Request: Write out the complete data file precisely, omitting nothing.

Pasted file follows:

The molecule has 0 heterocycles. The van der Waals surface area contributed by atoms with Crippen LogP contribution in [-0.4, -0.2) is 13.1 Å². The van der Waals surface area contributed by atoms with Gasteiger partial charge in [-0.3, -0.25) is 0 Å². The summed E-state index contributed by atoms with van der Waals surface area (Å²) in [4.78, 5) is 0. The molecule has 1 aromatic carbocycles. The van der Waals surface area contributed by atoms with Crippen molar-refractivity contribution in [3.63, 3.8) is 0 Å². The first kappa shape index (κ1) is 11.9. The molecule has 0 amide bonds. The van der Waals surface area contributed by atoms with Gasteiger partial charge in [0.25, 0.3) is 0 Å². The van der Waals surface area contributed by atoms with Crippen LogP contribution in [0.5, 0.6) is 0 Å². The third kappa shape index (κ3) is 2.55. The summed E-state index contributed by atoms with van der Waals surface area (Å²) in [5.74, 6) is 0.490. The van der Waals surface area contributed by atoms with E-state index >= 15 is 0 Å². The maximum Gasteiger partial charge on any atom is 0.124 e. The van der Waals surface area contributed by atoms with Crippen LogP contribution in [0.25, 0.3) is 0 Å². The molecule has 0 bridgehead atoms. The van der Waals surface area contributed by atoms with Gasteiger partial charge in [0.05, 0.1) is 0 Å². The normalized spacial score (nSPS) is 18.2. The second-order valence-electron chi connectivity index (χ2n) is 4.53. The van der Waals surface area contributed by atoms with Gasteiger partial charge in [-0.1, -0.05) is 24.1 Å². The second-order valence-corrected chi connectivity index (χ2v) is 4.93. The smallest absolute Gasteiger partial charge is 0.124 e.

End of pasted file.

The molecule has 0 heterocycles. The van der Waals surface area contributed by atoms with Crippen LogP contribution in [-0.4, -0.2) is 13.1 Å². The van der Waals surface area contributed by atoms with Gasteiger partial charge in [-0.3, -0.25) is 0 Å². The summed E-state index contributed by atoms with van der Waals surface area (Å²) in [4.78, 5) is 0. The molecule has 1 aromatic carbocycles. The van der Waals surface area contributed by atoms with Crippen molar-refractivity contribution in [3.63, 3.8) is 0 Å². The first kappa shape index (κ1) is 11.9. The molecule has 0 amide bonds. The van der Waals surface area contributed by atoms with Gasteiger partial charge in [0.25, 0.3) is 0 Å². The van der Waals surface area contributed by atoms with Crippen LogP contribution in [0.5, 0.6) is 0 Å². The third kappa shape index (κ3) is 2.55. The summed E-state index contributed by atoms with van der Waals surface area (Å²) in [5.74, 6) is 0.490. The van der Waals surface area contributed by atoms with E-state index >= 15 is 0 Å². The maximum Gasteiger partial charge on any atom is 0.124 e. The van der Waals surface area contributed by atoms with Crippen LogP contribution in [0.25, 0.3) is 0 Å². The molecule has 0 bridgehead atoms. The van der Waals surface area contributed by atoms with Gasteiger partial charge in [0.05, 0.1) is 0 Å². The normalized spacial score (nSPS) is 18.2. The second-order valence-electron chi connectivity index (χ2n) is 4.53. The van der Waals surface area contributed by atoms with Gasteiger partial charge in [-0.1, -0.05) is 24.1 Å². The second-order valence-corrected chi connectivity index (χ2v) is 4.93. The smallest absolute Gasteiger partial charge is 0.124 e.